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Winter workouts for kids
Kids need opportunities to be active every day, even when stuck inside.
In many ways, physical activity is a child's best friend. It's good for them—and it can be a whole lot of fun. But physical activity shouldn't be a fair-weather friend. Even in the colder months, kids need to keep moving.
Luckily, there are still plenty of opportunities for kids to stay happily active, both indoors and outdoors, all winter long.
Make it a regular thing
The amount of physical activity kids need varies by age, but most experts agree kids 6 and up should aim to be active for at least 60 minutes a day. That activity doesn't have to come all at once. It can be broken into smaller bits scattered throughout the day.
According to the American Academy of Pediatrics (AAP), staying active may help kids:
- Have a healthy weight.
- Build strong bones and muscles.
- Sleep better.
- Focus in school.
- Cope with stress.
- Have better self-esteem.
- Avoid risky behaviors, like smoking, drinking and using drugs.
Bring on the winter fun!
Kids may not be able to go for a bike ride or swim in the winter. But there are other ways to help them burn off energy and get some exercise. For instance, they can:
Play in the snow. If the weather cooperates, kids can ski, build a snow fort, snowshoe or go sledding.
Try a winter scavenger hunt. Taking nature walks with your kids can be a good option as long as sidewalks or paths are bare. Search for winter treasures like pine cones, winter berries, bird nests and animal tracks.
Visit a park. Kids can bundle up and play tag or other games that keep them running, jumping and skipping.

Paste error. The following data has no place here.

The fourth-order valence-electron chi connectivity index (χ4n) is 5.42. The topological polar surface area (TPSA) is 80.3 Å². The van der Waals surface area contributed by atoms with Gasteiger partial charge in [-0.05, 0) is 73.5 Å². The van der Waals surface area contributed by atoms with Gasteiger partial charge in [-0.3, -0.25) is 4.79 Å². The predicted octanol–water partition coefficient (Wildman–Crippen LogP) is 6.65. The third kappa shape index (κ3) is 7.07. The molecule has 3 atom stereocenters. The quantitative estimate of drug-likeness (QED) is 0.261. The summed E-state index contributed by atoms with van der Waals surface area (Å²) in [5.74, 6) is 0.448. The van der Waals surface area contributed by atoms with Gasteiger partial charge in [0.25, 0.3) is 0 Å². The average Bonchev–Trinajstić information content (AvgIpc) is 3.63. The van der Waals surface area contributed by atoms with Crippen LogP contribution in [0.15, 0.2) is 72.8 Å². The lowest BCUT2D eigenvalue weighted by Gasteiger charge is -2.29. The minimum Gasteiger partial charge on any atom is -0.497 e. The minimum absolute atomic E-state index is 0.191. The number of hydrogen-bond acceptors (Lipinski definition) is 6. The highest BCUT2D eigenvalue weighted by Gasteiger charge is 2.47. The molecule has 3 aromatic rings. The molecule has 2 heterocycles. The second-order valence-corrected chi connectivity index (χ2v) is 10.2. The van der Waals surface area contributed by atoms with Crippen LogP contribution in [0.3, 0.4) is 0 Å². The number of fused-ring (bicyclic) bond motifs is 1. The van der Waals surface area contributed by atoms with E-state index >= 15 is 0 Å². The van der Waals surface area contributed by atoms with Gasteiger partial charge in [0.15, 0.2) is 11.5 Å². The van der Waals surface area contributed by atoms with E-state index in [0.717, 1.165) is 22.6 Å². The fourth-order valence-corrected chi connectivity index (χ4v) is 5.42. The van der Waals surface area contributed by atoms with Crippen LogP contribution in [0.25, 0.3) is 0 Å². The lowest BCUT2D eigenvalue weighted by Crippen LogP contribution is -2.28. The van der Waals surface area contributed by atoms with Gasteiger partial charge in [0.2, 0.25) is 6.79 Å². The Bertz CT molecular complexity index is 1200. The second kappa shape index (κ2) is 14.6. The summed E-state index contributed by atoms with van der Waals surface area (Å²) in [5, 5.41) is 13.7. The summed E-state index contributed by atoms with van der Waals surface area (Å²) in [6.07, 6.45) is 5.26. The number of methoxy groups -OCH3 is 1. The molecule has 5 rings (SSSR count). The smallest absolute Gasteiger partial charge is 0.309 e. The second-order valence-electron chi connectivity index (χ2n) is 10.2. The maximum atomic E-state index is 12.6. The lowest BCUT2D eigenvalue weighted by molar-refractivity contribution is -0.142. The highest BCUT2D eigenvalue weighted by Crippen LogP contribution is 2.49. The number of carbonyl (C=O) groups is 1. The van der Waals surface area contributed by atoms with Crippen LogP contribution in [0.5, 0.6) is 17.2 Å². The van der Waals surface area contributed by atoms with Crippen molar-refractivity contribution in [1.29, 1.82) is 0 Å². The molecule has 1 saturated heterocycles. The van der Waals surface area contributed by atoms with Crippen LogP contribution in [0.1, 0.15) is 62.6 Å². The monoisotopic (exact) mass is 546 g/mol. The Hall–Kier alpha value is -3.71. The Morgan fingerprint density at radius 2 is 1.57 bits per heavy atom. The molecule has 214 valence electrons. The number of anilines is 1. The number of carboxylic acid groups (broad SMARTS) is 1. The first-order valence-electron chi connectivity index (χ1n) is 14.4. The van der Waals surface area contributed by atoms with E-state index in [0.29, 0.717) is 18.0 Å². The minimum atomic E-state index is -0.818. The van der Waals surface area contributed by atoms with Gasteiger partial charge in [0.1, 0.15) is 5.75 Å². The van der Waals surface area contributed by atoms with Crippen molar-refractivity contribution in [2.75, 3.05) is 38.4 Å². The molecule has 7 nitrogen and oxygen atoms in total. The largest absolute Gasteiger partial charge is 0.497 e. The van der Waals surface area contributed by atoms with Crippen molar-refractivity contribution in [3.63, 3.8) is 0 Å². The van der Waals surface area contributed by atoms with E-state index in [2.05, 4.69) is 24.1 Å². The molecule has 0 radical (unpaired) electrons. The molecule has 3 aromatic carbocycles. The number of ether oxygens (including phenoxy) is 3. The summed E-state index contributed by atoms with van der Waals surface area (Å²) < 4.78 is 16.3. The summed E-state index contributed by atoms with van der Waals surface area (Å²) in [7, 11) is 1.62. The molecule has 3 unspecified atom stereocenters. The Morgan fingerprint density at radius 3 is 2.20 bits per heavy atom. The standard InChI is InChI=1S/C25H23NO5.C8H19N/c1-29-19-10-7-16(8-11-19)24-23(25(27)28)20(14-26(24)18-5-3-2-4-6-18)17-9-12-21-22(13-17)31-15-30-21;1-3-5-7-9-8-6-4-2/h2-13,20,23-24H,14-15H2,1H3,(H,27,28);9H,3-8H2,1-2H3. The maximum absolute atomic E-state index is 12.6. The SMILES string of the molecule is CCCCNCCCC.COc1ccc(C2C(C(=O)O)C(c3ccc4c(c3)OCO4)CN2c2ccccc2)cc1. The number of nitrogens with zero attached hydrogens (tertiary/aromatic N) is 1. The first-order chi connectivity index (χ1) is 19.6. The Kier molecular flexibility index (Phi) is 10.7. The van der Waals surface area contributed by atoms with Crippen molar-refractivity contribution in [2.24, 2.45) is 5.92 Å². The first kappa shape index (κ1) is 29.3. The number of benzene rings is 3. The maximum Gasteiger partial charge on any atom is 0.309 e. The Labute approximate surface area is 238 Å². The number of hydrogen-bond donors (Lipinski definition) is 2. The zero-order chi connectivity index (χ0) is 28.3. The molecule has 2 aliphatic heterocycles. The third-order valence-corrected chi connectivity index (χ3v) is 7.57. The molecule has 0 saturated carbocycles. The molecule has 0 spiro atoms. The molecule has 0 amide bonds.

Have a dance party. Turn on some tunes and dance with your kids. Or let them host a virtual dance contest with friends over video chat.
Get tricky. Set up an obstacle course where your child can run and jump over pillows or crawl under tables. Or play indoor versions of hide-and-seek, tag or tug-of-war.
Gamify it. If your kids are into video games, encourage them to spend some of their media time with interactive games that require movement, like dancing, boxing or golfing.
Make the most of TV time. During commercials or between episodes, challenge kids to a laundry folding race or a sit-up contest.
Lead by example
Perhaps the most important thing you can do to keep your kids active is to set a good example by enjoying a wide variety of activities yourself. When your kids see you taking walks, exercising around the house and playing sports, they will be more likely to pick up your good habits.
For more tips on raising healthy kids, visit our Children and Parenting health topic center.